Continuing commentary on the RTE Act and SC judgment

I worried that the round-the-clock coverage of Agni V would detract from the much needed focus on the RTE Act, but today’s papers provide some reassurance on this score.  The Hindu features an insightful op-ed by Professor Krishna Kumar, a former Director of the NCERT.  After endorsing the approach of the majority judgment, Kumar focuses on the perspective of teachers:
“For well over a century, India has treated its teachers like messengers
who need not know or understand the message themselves. They occupy the
lowest rung in the ladder of authority and status in the system of
education. The younger the age-group they teach, the lower their own
status and salary. That is why the nursery teacher has no status at all,
and no university-level training course, which might explain why certain practices are good and others are bad, exists for nursery professionals.
Primary level teaching is similarly regarded as a drill devoid of
intellectual effort. Delhi University stood alone when it started
offering a four-year course called Bachelor of Elementary Education
(B.El.Ed.) in the 1990s. Though this course has produced outstanding
teachers, the Delhi government still denies them the status of trained
graduate teachers. In its recent verdict, the Supreme Court
characterised education “as a process involving many actors,” starting
the list with “the one who provides education,” namely, the teacher. The
list then goes on to include the owners of institutions, parents, the
child, society, and the state. This clarity of analysis runs through the
entire verdict which should become a compulsory reading for
administrators and teachers alike if RTE is to reach its ambitious
goals.”
Kumar addresses the concerns raised by owners of unaided educational institutions and concludes as follows: 
“Indeed, this may provide to private schools an opportunity to set their
own priorities in order. Over the last few decades, a culture of
extravagance has engulfed many of India’s elite private schools. Many
private schools now uninhibitedly flaunt their five-star luxuries,
ranging from expensive furniture and marble floors to air conditioning
and CCTVs. When you visit one of these schools, you wonder whether you
are in a hotel. Their plea for sympathy over the inadequacy of state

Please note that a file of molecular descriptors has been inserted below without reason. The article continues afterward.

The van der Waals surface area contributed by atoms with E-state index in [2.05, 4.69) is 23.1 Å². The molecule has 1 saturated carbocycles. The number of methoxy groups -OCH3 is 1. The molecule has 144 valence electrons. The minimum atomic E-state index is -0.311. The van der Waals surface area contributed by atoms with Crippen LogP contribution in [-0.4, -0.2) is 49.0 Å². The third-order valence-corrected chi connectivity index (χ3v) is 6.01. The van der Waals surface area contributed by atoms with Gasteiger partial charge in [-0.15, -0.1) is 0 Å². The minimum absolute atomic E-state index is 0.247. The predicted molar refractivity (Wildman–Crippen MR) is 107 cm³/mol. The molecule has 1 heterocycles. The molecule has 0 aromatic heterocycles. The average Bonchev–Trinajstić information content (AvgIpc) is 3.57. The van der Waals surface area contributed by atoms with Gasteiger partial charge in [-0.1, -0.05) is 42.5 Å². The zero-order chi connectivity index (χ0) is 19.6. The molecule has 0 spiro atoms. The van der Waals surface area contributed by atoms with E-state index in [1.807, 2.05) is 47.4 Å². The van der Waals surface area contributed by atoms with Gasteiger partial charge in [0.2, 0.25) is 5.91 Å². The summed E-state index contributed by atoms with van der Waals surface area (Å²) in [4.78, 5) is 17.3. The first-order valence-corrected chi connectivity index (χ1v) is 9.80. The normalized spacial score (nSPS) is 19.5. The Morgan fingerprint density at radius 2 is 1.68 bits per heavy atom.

subsidy for 25 per cent free seats is a bit cloying.

It will be nice if they shift their anxiety to the challenges that RTE
throws at everyone concerned with children’s education — teachers,
trainers, parents, state and society. For teachers, the critical issue
is to absorb the new curricular and pedagogic perspective which focuses
on learning in place of marks. RTE asks for continuous and comprehensive
evaluation, and a ban on corporal punishment and private tuition. These
are tall demands and our systemic preparation to meet them has barely
begun. Search for short cuts has ominously surfaced in matters like the
selection of distance education for teacher training and dependence on
NGOs for monitoring. The state and the university system cannot any more
neglect the task of regulating teacher training institutes, most of
which are now in the private sector.”
The need for concerted action by a host of actors has been emphasised by other commentators.  Writing in the Hindustan Times a few days ago, Vaibhav Purandhare emphasised what parents will have to do on their part: 
“But it is not these questions of logistics that will hold up the Act;
answers to them can be found, after consultation with all groups
involved (Mumbai, in fact, has an excellent model of egalitarian
education in the form of many Jesuit institutions). It is the
attitudinal approach that’s the key to ensuring integration, and this
approach begins, develops and ends at home.
Young parents have been brought up in an environment in which the
idea is to compete stiffly, get ahead of others and emphasise the
distance travelled from others in terms of social, educational and
economic status to the extent possible. Having itself exploited the
benefits of free, state-sponsored education, this class abuses Nehruvian
socialism which, in the first place, gave their families a toehold in
society and helped them create the groundwork for all the success ahead.
Will this class, which gives its children iPads and all the new toys to
hit the market, also tell them that those who do not have iPads are
equals and must be treated as equals? Will parents tell their kids that
we ourselves, too, were, not too long ago, in the same situation that
the poor are in today? Will Mumbai’s even older privileged classes, who
are loath to share their elite clubs and gymkhanas with the rest of
society, not resist this invasion of their world? And will we, having
moved as a society from the deification of poverty to the other extreme
of vilification, not commit the crime of patronising the kids who will
come to our schools in an attempt to show ourselves as civilised?
Worrying as the prospect is, here is also an opportunity for a
genuine social revolution. What we could do not do in the 65 years since
Independence, we could do in just a few years if parents approach this
revolution in schooling correctly. We could take a leap from feudalism
to democracy, from an essentially unequal society to a genuinely
transformative one, and we can bridge the gap between Bharat and India
Shining. Such an opportunity to wipe out inequality, at least to some
extent, does not present itself to all generations.”

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